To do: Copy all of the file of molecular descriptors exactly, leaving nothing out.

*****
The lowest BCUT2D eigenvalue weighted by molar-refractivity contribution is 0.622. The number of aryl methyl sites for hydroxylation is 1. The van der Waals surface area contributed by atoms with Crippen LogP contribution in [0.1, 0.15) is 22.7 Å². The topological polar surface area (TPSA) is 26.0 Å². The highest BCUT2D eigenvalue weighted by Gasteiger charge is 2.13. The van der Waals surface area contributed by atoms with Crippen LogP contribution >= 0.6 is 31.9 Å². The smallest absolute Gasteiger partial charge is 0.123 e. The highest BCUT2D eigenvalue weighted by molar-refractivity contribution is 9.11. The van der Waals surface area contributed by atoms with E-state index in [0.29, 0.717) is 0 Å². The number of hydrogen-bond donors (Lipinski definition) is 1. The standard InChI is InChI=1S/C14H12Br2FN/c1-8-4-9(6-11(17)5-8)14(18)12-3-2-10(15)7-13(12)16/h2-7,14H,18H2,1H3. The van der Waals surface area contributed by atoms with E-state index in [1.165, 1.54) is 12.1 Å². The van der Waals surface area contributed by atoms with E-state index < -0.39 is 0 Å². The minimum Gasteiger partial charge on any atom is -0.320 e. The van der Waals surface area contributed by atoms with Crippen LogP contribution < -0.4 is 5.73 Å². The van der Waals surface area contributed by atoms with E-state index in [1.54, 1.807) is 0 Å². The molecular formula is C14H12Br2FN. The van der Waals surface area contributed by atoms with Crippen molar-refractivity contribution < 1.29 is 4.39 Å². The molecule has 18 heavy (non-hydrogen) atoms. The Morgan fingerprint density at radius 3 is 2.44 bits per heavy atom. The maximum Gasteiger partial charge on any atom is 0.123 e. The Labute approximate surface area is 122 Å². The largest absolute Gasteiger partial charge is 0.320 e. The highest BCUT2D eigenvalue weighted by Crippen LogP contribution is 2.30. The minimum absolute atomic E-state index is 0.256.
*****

The lowest BCUT2D eigenvalue weighted by molar-refractivity contribution is 0.622. The number of aryl methyl sites for hydroxylation is 1. The van der Waals surface area contributed by atoms with Crippen LogP contribution in [0.1, 0.15) is 22.7 Å². The topological polar surface area (TPSA) is 26.0 Å². The highest BCUT2D eigenvalue weighted by Gasteiger charge is 2.13. The van der Waals surface area contributed by atoms with Crippen LogP contribution >= 0.6 is 31.9 Å². The smallest absolute Gasteiger partial charge is 0.123 e. The highest BCUT2D eigenvalue weighted by molar-refractivity contribution is 9.11. The van der Waals surface area contributed by atoms with E-state index in [0.29, 0.717) is 0 Å². The number of hydrogen-bond donors (Lipinski definition) is 1. The standard InChI is InChI=1S/C14H12Br2FN/c1-8-4-9(6-11(17)5-8)14(18)12-3-2-10(15)7-13(12)16/h2-7,14H,18H2,1H3. The van der Waals surface area contributed by atoms with E-state index in [1.165, 1.54) is 12.1 Å². The van der Waals surface area contributed by atoms with E-state index < -0.39 is 0 Å². The minimum Gasteiger partial charge on any atom is -0.320 e. The van der Waals surface area contributed by atoms with Crippen LogP contribution < -0.4 is 5.73 Å². The van der Waals surface area contributed by atoms with E-state index in [1.54, 1.807) is 0 Å². The molecular formula is C14H12Br2FN. The van der Waals surface area contributed by atoms with Crippen molar-refractivity contribution < 1.29 is 4.39 Å². The molecule has 18 heavy (non-hydrogen) atoms. The Morgan fingerprint density at radius 3 is 2.44 bits per heavy atom. The maximum Gasteiger partial charge on any atom is 0.123 e. The Labute approximate surface area is 122 Å². The largest absolute Gasteiger partial charge is 0.320 e. The highest BCUT2D eigenvalue weighted by Crippen LogP contribution is 2.30. The minimum absolute atomic E-state index is 0.256.